Our NIPC course is not a joke - it is 4 weeks long, includes 4 live sessions, and 5 modules of content with several assignments per module. Typically, new instructors spend about 10 hours/week on the course. We are very cognizant of the time investment these teachers are putting into a course in the hopes of being hired for a paid position. Every new teacher is given a Sandbox course and they all receive U.S. History because it is easier, as the grader, to know what should be where when we are checking to make sure they've set up that course correctly.

Within the assignments, however, as much as possible, we ask the teachers to create content for their future GAVS course while they are doing the assignments. They don't have to pretend to teach U.S. History. In reality, very few of our new instructors even have Social Studies experience. So, why should we make them pretend? Allowing new teachers to work within their content area serves several purposes - 1) it allows the new teachers to focus on things they are comfortable with - their content area, 2) this saves them time in the long run because they can reuse most of what they create in their live courses, and 3) focusing on their content hopefully makes the assignments more fun.

Allowing teachers to focus on what they know and their strengths, reduces the mental load of learning something new. As the grader in the course, I just need to see that they can perform the task - the content is irrelevant to me - so letting them play to their strengths helps them build confidence, especially in the beginning.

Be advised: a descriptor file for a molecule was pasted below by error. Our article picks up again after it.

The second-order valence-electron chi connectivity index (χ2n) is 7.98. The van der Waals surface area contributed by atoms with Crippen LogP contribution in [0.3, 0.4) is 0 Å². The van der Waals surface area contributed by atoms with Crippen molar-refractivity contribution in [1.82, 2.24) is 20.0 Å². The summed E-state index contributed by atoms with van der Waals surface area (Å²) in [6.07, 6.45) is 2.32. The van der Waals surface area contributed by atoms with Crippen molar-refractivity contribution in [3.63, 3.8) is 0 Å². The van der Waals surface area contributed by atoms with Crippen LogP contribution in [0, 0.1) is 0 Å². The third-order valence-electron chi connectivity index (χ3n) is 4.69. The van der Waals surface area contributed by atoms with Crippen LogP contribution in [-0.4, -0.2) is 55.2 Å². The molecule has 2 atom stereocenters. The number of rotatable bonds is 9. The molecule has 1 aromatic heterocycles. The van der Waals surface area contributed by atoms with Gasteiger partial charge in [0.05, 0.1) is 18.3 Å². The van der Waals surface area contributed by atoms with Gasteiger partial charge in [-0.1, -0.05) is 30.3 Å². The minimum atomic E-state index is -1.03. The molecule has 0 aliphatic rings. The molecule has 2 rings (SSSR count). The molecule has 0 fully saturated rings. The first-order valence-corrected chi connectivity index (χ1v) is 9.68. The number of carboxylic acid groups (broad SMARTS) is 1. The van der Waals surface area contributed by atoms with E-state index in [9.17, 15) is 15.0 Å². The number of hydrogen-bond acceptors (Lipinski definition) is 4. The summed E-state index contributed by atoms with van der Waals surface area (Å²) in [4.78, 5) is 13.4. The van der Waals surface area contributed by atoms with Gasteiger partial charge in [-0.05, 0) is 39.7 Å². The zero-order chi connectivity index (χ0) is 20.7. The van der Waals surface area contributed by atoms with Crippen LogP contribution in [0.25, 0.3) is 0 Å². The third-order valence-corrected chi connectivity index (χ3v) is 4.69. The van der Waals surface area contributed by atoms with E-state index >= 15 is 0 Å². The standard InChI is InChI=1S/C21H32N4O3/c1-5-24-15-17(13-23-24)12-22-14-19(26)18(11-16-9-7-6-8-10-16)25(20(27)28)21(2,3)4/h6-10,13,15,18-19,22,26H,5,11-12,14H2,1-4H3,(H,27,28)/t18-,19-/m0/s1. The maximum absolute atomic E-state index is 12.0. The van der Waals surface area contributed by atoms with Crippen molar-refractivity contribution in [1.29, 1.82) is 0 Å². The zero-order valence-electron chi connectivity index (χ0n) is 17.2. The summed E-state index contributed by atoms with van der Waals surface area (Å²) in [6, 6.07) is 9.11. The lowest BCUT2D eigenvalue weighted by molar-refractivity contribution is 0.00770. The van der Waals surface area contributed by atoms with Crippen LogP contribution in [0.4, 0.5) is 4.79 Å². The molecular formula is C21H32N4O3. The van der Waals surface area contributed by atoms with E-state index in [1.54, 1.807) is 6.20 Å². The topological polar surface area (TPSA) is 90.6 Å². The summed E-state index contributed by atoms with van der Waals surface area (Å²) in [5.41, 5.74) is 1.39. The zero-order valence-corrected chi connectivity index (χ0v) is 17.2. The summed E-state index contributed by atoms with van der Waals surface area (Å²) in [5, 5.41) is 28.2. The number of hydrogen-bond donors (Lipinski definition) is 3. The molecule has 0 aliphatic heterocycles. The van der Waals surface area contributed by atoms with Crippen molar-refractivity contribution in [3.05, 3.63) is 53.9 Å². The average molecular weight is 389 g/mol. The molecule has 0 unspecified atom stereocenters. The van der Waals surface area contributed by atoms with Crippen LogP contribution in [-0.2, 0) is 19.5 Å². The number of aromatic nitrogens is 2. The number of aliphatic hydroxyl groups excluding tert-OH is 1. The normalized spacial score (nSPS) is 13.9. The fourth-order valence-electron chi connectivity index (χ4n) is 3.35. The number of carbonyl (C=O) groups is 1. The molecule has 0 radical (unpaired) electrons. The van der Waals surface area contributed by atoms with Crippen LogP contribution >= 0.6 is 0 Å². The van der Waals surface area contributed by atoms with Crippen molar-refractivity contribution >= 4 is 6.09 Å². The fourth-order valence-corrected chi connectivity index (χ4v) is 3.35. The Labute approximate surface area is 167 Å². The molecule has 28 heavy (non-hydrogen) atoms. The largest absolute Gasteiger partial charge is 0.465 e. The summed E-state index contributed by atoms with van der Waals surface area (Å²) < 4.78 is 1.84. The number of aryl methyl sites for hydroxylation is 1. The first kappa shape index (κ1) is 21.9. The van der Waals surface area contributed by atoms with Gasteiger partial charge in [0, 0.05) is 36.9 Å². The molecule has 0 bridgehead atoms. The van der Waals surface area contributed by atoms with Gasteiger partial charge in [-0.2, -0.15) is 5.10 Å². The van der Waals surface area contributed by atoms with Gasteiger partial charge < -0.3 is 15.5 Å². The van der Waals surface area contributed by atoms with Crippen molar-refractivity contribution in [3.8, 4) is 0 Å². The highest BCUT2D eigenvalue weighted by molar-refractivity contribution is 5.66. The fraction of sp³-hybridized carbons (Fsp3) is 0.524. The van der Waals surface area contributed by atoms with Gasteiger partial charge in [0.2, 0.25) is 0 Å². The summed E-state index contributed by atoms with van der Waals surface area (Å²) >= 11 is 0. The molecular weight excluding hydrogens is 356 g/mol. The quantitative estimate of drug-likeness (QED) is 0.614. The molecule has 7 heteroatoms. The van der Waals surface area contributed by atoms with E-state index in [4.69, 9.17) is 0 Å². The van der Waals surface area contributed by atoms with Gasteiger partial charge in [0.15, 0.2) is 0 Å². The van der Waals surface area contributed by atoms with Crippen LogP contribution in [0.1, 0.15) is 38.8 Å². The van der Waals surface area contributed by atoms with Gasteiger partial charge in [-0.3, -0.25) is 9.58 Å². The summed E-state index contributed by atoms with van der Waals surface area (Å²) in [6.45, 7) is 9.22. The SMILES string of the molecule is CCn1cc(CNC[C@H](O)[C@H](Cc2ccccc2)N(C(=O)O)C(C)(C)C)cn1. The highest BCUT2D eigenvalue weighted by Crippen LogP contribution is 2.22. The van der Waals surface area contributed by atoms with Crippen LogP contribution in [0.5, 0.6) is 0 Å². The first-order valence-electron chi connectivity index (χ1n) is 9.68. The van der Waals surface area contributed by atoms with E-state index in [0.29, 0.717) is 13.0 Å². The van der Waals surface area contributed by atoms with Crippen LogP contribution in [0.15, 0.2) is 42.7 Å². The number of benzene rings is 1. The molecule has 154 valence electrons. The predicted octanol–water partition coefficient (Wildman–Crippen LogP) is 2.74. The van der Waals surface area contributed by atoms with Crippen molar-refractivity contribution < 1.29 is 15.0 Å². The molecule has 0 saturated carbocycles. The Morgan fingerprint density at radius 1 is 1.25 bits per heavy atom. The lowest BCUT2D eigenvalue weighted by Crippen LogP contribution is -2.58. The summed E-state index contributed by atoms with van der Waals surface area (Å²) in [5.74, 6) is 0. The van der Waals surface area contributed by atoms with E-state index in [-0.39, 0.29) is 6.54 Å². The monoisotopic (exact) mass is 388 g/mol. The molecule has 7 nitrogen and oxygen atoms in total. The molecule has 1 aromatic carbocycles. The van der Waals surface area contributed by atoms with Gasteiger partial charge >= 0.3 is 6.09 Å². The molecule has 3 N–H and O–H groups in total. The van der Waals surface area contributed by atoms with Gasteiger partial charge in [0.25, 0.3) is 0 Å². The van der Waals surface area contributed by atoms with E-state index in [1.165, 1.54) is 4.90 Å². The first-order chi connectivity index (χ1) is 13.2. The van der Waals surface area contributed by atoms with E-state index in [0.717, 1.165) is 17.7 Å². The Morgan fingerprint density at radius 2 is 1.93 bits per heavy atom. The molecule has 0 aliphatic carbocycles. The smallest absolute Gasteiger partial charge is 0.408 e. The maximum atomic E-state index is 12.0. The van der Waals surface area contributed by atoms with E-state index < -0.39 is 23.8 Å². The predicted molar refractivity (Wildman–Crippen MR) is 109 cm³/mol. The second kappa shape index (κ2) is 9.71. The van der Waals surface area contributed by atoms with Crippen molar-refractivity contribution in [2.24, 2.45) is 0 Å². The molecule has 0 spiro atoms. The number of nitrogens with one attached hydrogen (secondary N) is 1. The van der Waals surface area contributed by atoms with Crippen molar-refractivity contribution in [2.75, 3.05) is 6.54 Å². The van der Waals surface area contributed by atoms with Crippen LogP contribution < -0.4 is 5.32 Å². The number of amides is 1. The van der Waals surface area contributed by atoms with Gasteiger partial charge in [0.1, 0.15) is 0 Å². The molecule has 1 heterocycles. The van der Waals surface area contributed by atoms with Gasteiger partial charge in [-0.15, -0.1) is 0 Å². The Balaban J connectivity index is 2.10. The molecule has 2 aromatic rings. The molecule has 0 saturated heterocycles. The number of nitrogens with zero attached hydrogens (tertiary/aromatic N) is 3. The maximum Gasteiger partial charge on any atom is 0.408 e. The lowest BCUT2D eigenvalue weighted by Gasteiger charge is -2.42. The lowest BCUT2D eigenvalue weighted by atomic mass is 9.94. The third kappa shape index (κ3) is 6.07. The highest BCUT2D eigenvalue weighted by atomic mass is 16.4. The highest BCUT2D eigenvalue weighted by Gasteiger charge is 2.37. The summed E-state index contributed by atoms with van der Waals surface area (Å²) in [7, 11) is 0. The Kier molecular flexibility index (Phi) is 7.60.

As you can see in the image above, this teacher is providing drawing resources in her Class Resources page. We don't make her jump through the hoop of finding U.S. History resources. In fact, we ask them to pretend that this page is for their live class, so as they are finding resources and creating their page, they are reducing their workload when it comes to setting up their real class.


The most important job of the coach is to support the new teacher. And, I believe, the coach is the most important part of our new teacher training program. Without the coaches, we are just another, mostly asynchronous, badged training course.

The coaches strive to develop a deep coaching relationship with their new teachers. The coaches call the new-to-us teachers on the phone to welcome them to NIPC before the course starts. They continually provide encouragement and focus on the positives with their new teachers. They are leaders at our school, both in the classroom and out of the classroom.


Each coach meets individually with their new teacher at least 3 times/semester during the TOP course. At least two of these meetings are synchronous. These meetings are something new that we added Spring 2021. We received overwhelmingly positive feedback from these meetings from both the new teacher and Coach. They both loved getting to know the other as a person, rather than someone who sends emails, and they were able to have more organic conversations focused on improving the new teacher's practice.